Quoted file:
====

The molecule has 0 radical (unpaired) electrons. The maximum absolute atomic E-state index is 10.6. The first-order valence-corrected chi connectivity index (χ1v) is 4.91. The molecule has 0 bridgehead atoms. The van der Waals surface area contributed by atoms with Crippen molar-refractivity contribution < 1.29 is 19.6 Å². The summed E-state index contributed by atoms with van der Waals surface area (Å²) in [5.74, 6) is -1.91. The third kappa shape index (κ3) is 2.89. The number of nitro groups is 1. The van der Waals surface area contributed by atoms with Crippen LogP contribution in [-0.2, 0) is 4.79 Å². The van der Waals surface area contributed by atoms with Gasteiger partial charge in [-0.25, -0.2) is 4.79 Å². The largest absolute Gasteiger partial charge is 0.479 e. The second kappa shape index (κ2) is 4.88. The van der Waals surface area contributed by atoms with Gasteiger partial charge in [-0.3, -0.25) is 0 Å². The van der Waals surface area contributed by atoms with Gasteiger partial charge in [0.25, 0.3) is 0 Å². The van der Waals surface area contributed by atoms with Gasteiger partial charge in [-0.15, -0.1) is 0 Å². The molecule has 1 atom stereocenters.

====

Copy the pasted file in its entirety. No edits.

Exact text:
The molecule has 0 radical (unpaired) electrons. The maximum absolute atomic E-state index is 10.6. The first-order valence-corrected chi connectivity index (χ1v) is 4.91. The molecule has 0 bridgehead atoms. The van der Waals surface area contributed by atoms with Crippen molar-refractivity contribution < 1.29 is 19.6 Å². The summed E-state index contributed by atoms with van der Waals surface area (Å²) in [5.74, 6) is -1.91. The third kappa shape index (κ3) is 2.89. The number of nitro groups is 1. The van der Waals surface area contributed by atoms with Crippen LogP contribution in [-0.2, 0) is 4.79 Å². The van der Waals surface area contributed by atoms with Gasteiger partial charge in [-0.25, -0.2) is 4.79 Å². The largest absolute Gasteiger partial charge is 0.479 e. The second kappa shape index (κ2) is 4.88. The van der Waals surface area contributed by atoms with Gasteiger partial charge in [-0.3, -0.25) is 0 Å². The van der Waals surface area contributed by atoms with Gasteiger partial charge in [0.25, 0.3) is 0 Å². The van der Waals surface area contributed by atoms with Gasteiger partial charge in [-0.15, -0.1) is 0 Å². The molecule has 1 atom stereocenters.